I should hasten to add: it’s fine for characters to swoon over their love interests. Probably they should, in fact. But there’s something about the “male lead shows off while female love interest swoons” thing that makes me nope. I think filmmakers just have to be careful about it, so that the indulgence of “I get to be cool while the girl I like watches” is palatable and not just painfully obvious. For example, I don’t mind it when it’s Kirsten Dunst in Spider Man, because everyone stares at Spider Man when he swoops off like that, but it’s just extra special when she does it because he likes her. And who knows, maybe the rest of those movies add context that makes those scenes palatable if I’d been watching them properly (hahahaha I know they don’t but whatever).

I don’t remember what J Law’s character’s swoon moment in Passengers did to bother me. Probably nothing. I just know how that movie’s story goes so her swooning at all for him was enough to gross me out.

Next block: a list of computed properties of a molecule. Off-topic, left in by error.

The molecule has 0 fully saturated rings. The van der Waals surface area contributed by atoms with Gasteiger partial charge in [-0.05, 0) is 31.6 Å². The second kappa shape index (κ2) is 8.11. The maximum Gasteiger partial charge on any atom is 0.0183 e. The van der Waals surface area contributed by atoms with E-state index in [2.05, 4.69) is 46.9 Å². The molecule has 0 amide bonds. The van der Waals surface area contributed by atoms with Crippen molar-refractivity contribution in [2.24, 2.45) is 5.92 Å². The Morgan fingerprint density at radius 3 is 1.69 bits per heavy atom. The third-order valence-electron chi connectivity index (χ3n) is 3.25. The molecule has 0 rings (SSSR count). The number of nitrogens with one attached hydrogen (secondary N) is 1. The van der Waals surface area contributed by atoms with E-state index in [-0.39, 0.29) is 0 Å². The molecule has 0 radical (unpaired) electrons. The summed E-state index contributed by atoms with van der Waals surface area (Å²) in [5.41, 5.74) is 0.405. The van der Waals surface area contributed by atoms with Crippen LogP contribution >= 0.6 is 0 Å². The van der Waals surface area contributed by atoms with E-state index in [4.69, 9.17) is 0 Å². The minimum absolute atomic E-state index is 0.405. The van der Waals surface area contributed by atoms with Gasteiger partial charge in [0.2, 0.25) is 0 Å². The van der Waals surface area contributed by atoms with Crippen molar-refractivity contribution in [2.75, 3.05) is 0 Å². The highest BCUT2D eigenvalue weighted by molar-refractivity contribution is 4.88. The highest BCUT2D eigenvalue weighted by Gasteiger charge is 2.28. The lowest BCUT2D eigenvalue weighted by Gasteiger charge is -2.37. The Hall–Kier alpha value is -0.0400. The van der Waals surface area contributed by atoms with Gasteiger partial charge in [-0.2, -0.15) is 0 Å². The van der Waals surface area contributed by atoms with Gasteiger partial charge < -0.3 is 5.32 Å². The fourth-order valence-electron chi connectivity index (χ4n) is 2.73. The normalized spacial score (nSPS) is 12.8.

My point is that female characters often don’t get to do a whole lot, so even when they’re very important to the plot, and to the emotions, and to the themes that the main character has to engage with, like in a MPDG-type story, I think it’s probably easy for filmmakers to just allow the characters to serve a purpose solely about the male lead and not treat them like dynamic, flawed, interesting people in their own right.

With that said, I’m going to watch Paper Towns. Because I saw a couple of minutes of it, thought it looked like garbage, and now I’d like to either confirm or deny that theory.